Here are some more disturbing findings coming out of the investigation of the Boone, N.C., hotel where three guests apparently succumbed to carbon monoxide poisoning and died.

The Charlotte Observer reported Sunday that the Best Western hotel didn’t put in carbon monoxide detectors — as recommended by an instruction manual — when it installed a pool heater believed to have been the source of the lethal gas.

Best Western Plus Blue Ridge Plaza, run by Appalachian Hospitality Management, had transferred that heater out of another hotel operated by the company, a Sleep Inn, in 2011, the Observer reported. The move of that heater, by the way, was done without any permit or inspection, which the newspaper said was an apparent violation of North Carolina’s building code.

Here is the rundown in this series of errors by the hotel and public officials that apparently led to three innocent victims losing their lives.

In April an elderly married couple, Daryl and Shirley Jenkins, died in room 225 of the Best Western. Despite the suspicious nature of their deaths, local fire officials never tested for carbon monoxide at the scene, according to the Observer.

The county medical examiner didn’t deign to come to the hotel room, nor did he ask for a toxicology test on Mrs. Jenkins to be expedited. That report ended up being sent to the ME a week before room 225 had claimed a third victim, 11-year-old Jeffrey Williams. The report said that Mrs. Jenkins had deadly levels of CO in her blood.

Nonetheless room 225, located directly above the hotel pool, remained in use.  And Williams died. The ME has since resigned.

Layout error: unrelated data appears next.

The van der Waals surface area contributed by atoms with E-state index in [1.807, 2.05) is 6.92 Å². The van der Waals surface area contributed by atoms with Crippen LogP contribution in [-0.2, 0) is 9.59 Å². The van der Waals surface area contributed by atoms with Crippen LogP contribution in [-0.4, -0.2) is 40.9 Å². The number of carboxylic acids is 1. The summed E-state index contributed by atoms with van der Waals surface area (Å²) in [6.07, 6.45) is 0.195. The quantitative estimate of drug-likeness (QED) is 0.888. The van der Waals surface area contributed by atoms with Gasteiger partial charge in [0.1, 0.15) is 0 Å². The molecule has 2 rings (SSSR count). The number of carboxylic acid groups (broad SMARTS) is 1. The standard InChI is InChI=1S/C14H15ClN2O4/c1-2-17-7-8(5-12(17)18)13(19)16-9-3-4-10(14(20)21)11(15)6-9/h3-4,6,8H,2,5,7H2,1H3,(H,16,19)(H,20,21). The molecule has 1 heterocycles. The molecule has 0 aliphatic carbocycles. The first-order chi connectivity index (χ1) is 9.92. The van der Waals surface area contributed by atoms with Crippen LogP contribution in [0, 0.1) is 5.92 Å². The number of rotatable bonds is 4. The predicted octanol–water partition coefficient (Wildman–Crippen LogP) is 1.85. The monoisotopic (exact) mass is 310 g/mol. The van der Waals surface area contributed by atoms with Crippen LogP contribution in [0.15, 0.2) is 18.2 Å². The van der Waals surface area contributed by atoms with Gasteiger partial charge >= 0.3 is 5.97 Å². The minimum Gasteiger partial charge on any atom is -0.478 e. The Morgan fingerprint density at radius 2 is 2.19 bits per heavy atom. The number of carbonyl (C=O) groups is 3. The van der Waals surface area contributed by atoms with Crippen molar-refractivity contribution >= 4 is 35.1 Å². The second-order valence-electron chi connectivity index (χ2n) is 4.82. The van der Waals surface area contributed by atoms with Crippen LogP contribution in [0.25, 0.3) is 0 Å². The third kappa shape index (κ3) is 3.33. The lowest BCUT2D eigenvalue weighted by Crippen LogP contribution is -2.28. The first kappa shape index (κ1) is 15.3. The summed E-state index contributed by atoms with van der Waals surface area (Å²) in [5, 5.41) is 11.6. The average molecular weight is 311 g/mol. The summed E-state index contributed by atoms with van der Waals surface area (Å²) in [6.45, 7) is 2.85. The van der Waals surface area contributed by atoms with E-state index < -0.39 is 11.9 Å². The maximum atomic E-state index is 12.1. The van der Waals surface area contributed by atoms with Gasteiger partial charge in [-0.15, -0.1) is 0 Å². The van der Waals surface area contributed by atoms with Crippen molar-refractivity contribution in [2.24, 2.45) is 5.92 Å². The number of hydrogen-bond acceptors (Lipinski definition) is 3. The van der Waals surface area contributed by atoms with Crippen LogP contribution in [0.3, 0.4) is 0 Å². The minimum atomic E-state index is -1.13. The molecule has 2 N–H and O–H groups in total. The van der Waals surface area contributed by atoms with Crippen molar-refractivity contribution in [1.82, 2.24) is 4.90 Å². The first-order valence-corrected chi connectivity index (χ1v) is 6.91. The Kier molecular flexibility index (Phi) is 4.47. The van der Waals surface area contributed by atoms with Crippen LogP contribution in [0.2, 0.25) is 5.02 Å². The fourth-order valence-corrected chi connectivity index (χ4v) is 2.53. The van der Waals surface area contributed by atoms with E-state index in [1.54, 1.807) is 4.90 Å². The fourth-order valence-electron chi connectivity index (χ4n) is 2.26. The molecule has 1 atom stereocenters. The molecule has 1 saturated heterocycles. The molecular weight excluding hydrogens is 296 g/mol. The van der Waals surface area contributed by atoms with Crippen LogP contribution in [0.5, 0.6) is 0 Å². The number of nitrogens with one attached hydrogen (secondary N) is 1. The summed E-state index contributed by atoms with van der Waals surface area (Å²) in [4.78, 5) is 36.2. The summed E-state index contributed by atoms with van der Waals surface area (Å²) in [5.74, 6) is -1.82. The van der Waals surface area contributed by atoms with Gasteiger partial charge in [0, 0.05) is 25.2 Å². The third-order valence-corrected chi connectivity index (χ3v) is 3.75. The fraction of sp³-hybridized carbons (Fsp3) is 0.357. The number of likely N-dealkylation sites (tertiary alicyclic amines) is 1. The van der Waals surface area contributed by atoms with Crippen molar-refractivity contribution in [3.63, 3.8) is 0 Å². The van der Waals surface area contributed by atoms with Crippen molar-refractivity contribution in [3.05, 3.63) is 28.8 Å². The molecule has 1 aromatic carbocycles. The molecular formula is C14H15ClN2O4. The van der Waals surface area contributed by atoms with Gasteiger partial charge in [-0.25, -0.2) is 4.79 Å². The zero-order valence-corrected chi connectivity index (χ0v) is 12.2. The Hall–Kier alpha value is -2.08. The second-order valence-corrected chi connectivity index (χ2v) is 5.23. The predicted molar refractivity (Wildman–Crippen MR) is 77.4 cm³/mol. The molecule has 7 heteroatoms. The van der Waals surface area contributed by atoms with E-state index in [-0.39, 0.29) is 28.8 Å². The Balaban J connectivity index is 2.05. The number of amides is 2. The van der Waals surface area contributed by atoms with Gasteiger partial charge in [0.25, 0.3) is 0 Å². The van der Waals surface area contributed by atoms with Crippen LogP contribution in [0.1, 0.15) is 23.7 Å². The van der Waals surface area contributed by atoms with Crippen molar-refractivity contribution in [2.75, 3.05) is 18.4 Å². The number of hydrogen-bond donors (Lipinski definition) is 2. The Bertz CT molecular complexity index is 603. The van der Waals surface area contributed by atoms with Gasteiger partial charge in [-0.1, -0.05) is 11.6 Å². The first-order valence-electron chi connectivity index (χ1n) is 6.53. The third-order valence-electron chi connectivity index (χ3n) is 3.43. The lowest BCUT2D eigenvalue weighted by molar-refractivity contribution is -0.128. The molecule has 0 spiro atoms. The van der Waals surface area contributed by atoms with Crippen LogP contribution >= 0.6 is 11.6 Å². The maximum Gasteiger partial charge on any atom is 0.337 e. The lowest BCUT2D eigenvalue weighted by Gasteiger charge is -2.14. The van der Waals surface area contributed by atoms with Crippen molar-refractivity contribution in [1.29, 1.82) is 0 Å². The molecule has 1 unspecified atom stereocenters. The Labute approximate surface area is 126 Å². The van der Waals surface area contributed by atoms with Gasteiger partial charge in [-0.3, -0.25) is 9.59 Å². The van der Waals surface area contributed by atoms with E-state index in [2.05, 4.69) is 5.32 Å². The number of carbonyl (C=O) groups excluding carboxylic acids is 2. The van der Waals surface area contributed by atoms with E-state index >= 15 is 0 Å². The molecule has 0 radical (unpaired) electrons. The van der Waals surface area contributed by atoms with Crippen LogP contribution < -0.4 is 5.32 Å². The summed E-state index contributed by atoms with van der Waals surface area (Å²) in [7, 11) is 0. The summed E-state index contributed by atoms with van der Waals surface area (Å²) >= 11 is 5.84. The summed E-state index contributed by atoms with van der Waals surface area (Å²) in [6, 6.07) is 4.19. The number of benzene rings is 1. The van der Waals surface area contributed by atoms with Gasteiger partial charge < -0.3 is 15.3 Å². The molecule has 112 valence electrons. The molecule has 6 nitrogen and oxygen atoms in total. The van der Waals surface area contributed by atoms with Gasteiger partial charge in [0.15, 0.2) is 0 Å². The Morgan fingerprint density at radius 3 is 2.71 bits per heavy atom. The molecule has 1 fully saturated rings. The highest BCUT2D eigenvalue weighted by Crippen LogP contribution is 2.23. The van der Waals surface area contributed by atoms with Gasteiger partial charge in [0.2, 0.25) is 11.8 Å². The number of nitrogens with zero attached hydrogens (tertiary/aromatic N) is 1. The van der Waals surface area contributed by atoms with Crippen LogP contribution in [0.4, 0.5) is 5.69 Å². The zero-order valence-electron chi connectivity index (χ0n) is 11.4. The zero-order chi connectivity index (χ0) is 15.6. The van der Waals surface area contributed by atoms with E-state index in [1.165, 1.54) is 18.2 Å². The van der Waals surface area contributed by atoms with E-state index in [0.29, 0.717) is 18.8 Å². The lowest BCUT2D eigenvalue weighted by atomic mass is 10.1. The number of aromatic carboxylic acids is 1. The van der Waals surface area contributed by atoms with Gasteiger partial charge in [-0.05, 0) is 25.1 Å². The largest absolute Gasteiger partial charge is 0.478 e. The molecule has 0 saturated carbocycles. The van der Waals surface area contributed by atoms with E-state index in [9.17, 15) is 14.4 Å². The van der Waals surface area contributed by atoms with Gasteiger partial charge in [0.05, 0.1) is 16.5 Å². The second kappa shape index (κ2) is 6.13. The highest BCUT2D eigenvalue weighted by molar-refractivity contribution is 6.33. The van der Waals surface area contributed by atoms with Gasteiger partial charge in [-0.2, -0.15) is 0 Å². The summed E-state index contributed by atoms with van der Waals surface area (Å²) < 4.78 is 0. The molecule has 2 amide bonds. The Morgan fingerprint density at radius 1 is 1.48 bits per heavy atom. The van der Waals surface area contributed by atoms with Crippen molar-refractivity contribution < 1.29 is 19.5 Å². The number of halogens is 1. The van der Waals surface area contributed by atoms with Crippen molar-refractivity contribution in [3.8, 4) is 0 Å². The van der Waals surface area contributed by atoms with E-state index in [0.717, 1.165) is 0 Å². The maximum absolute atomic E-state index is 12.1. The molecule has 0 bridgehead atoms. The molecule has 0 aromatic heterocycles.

The Observer obtained a copy of the owner’s manual for the Jandy Lite 2 pool heater that the Best Western moved from the Sleep Inn. Its first page “strongly recommends” that carbon monoxide detectors be installed near the heater when it is used for an indoor pool, the paper reported.

The manual also warns that faulty installation of the heater can cause death or severe injury from carbon monoxide poisoning, according to the Observer.

And here’s another little twist in the case. The Best Western had a contractor convert fireplaces in the rooms that had them, which included 225, to natural gas. As part of that process, the contractor was supposed to install carbon monoxide detectors in rooms that had undergone the conversion. Instead, the contractor mistakenly put in alarms that detected combustible gas, the Observer said, not CO.

Needless to say, a carbon monoxide alarm in room 225 would have saved several lives.

Thankfully, the three victims have not died in vain. Last month the North Carolina General Assembly passed legislation that mandates that hotels put in CO detectors in enclosed spaces that have that a fossil-fuel-burning appliance, heater or fireplace, as well as in hotel rooms that share a floor, wall or ceiling with such spaces, the Observer reported.

That law goes into effect in October.

You run a hotel where an elderly married couple died several months ago, and toxicology reports are still pending on their deaths. But carbon monoxide poisoning is suspected. Yet you rent out that same room where they died, and an 11-year-old dies there this weekend.

You can’t make this stuff up.

In Boone, N.C., Jeffrey Lee Williams of Rock Hill died Saturday at the local Best Western. He had been exposed to carbon monoxide, and an autopsy determined that he died of asphyxiation, according to WCNC. His mother Jeannie, 49, was hospitalized and woke up from a coma Sunday.

The Best Western was evacuated Saturday in the wake of Willis’s death.

Williams was found dead in the same room where the bodies of Daryl and Shirley Jenkins were discovered in April, according to WCNC. Toxicology results on the Jenkins were just released, and confirmed that they perished from carbon monoxide poisoning.

According to WCNC, the Best Western had been ordered to address a ventilation problem in an equipment room by a local inspector prior to all three deaths at the hotel. Officials wouldn’t comment on whether the violation had been fixed.

The room where everyone died is directly above an equipment room that had a natural gas heater for an enclosed indoor pool.